Brian Feinblum’s views, opinions, and ideas expressed in this blog are his alone and not that of his employer. You can follow him on Twitter @theprexpert and email him at firstname.lastname@example.org. He feels more important when discussed in the third-person. This is copyrighted by BookMarketingBuzzBlog © 2015
You may logically think that people buy your book because it’s good, but they don’t. They buy it because they hope or think it’ll be good. They don’t know how good it is until they actually read the whole book.
So what can be done to convince another to believe your book will be good? How do you play into their perceptions?
First, you should identify who you feel is your targeted reader demographic. Look at things such as age, education, sex, location, and other census-type indicators. Then think of specific characteristics. Is your reader one who likes something that you feel translates to who would read your book? For instance, if your novel is about an auto theft ring would it appeal to people who love cars? Or who work in law enforcement?
Second, think about what’s new, unique, or different in your book. Do you have a strange character in your novel, or if it’s non-fiction, is there a special resource or bit of information revealed that isn’t found elsewhere?
Third, how does your book compare to the competition within your genre? What can you boast that no similar book can?
Fourth, does the book feel and look cool? Is it designed and laid out in such an appealing way?
Fifth, all things being equal in content, author status, and layout, is your book less expensive?
Sixth, would people buy a book because of who wrote it? Of course. People follow celebrities, best-selling authors, and people who are credentialed experts. If you don’t have any of that going for you, what can you highlight about your experiences, positions held, people that you’ve met, or ideas that you share that will convince people you are a worthy personality with an interesting take on the world?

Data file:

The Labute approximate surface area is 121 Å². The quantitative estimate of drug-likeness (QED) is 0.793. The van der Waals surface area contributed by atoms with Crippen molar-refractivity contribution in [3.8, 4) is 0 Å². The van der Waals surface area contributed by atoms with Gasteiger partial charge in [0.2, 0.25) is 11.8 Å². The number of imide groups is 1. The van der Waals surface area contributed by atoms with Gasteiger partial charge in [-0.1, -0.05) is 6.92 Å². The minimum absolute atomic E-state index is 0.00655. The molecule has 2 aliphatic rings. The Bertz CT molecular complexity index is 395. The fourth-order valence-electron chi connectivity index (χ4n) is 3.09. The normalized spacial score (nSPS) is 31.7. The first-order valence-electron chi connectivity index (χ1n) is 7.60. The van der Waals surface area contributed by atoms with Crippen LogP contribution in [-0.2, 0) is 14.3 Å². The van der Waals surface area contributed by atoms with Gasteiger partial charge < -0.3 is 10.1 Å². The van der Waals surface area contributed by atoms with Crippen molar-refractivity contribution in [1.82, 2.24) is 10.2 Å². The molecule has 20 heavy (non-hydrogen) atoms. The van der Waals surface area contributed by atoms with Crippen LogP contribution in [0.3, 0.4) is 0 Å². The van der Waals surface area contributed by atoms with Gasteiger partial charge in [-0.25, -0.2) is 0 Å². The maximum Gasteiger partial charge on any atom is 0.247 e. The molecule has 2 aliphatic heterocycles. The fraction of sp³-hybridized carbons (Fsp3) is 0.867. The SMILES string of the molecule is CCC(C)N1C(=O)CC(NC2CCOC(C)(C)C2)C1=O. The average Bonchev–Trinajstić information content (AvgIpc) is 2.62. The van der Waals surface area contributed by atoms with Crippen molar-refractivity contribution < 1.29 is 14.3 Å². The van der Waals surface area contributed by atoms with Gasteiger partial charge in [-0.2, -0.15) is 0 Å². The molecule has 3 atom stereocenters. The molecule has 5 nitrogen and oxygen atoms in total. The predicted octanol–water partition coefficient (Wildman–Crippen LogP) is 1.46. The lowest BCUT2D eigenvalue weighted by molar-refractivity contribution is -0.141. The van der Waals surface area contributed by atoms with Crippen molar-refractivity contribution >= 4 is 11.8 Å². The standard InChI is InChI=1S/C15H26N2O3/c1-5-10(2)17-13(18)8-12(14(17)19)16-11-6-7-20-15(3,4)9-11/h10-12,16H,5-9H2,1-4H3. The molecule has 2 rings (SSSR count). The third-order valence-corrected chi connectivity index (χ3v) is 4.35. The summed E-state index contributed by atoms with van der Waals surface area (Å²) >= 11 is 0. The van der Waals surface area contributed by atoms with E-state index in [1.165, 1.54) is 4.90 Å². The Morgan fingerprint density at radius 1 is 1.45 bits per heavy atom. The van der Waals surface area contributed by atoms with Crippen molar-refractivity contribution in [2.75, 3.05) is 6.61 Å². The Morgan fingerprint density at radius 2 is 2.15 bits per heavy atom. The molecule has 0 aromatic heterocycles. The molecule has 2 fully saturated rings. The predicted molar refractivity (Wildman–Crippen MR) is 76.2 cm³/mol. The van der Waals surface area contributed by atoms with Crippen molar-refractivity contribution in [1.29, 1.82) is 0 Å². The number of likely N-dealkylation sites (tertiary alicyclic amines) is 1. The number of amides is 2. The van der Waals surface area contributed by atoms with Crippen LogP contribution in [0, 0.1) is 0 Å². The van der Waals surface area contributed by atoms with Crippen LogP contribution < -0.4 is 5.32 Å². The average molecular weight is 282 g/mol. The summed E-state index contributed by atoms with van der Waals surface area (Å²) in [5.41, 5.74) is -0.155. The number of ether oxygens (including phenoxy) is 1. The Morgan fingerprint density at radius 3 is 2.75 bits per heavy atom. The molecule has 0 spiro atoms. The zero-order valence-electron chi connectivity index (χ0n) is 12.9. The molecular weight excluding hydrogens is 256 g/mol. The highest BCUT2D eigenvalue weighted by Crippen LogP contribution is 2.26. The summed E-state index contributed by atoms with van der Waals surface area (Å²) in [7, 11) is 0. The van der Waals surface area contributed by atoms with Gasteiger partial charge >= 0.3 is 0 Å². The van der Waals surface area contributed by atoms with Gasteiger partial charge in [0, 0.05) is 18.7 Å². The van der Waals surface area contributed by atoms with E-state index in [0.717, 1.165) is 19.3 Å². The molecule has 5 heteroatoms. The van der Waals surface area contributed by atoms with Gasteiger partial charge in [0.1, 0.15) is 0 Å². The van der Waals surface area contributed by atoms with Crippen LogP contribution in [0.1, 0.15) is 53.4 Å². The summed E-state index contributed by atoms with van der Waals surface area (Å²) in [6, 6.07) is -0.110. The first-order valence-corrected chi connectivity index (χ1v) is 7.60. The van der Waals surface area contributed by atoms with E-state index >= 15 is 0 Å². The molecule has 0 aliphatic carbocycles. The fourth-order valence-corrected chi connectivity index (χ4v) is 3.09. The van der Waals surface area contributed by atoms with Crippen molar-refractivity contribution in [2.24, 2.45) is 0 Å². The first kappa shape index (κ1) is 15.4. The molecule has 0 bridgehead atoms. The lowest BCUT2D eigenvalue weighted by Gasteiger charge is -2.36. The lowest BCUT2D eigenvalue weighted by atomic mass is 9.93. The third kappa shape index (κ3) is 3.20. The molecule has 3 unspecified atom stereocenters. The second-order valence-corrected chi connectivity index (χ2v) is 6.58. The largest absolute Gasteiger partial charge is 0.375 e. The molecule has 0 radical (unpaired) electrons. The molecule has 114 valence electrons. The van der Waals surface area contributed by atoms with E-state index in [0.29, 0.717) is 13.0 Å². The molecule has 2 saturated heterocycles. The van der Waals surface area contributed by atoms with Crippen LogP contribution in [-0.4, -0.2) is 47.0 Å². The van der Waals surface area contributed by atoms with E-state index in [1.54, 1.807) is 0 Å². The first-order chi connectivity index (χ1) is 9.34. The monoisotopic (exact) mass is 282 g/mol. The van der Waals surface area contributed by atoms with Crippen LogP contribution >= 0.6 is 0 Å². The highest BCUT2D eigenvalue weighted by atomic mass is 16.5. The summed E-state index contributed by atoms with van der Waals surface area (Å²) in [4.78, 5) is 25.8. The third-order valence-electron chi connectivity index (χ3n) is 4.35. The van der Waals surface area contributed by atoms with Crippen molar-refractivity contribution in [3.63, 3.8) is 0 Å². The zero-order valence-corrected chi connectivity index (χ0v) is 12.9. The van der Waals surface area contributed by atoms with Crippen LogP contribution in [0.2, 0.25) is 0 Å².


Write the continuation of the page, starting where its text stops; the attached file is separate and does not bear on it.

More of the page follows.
Let’s go back to my original question: Why do people buy your book? Do you know now?
Sometimes we guess or make assumptions as to why people buy anything from us. You should just ask: What motivated your purchase today? Maybe they read a positive review. Maybe your book cover and jacket copy drew them in. Perhaps it was bought as a gift for someone who likes the subject matter that you wrote on. It could be a friend, relative or colleague who bought it as a favor to you. Find out why people buy – and you’ll learn how to sell better.
To sell your book it takes many things to go right. You need copies of your books to be where your targeted reader exists. You need to have an opportunity to hand-sell them. You need to find people who want what you have. you need to say just enough to lure them in.
The selling of most books is not done face-to-face and in-person. It’s done by e-mail, website, catalog, mass mailings, and social media. It’s done via ads and word-of-mouth recommendations. So how do you influence each of these sales points if you can’t be there to seduce and charm your buyer?
Your words will need to do the work. The descriptive copy that you write on a blog or in an email is what your book becomes. Sixty-five thousand words get reduced to a few hundred. You’ll need to induce a sale based on what you say about yourself and the book. What will you say?
For guidance, look at what others do and borrow what you like. Experiment and see what works best. Where possible, seek out in-person sales opportunities – bookstore signings, library appearances, speaking engagements, taking a booth at a community book fair, and meeting with retailers to convince them to at least carry a few copies of your book.
People buy on perceptions, even misperceptions. Appeal to their usual pressure and desire points:
· Sex, love, lust, nudity, beauty
· Money, greed, financial security, wealth
· Power, politics, and domination
· Family, children, parents
· Self-help, advice, motivation
· Entertainment, celebrity, fun, sports, fame
· Faith, religion, God
· Morality, ethics, and justice
· Culture and community
Safety, victimization, bullying, crime
· Overcoming a loss or solving a problem
· Battling addiction: booze, weight, drugs, smoking, gambling, sex
Start to track or note who bought your book and why. Look for patterns. Use this feedback to help you to sell to others. You may think people buy your book for one reason but it may turn out they buy for other reasons. Once you know why people buy from you, the selling process becomes simplified and easier.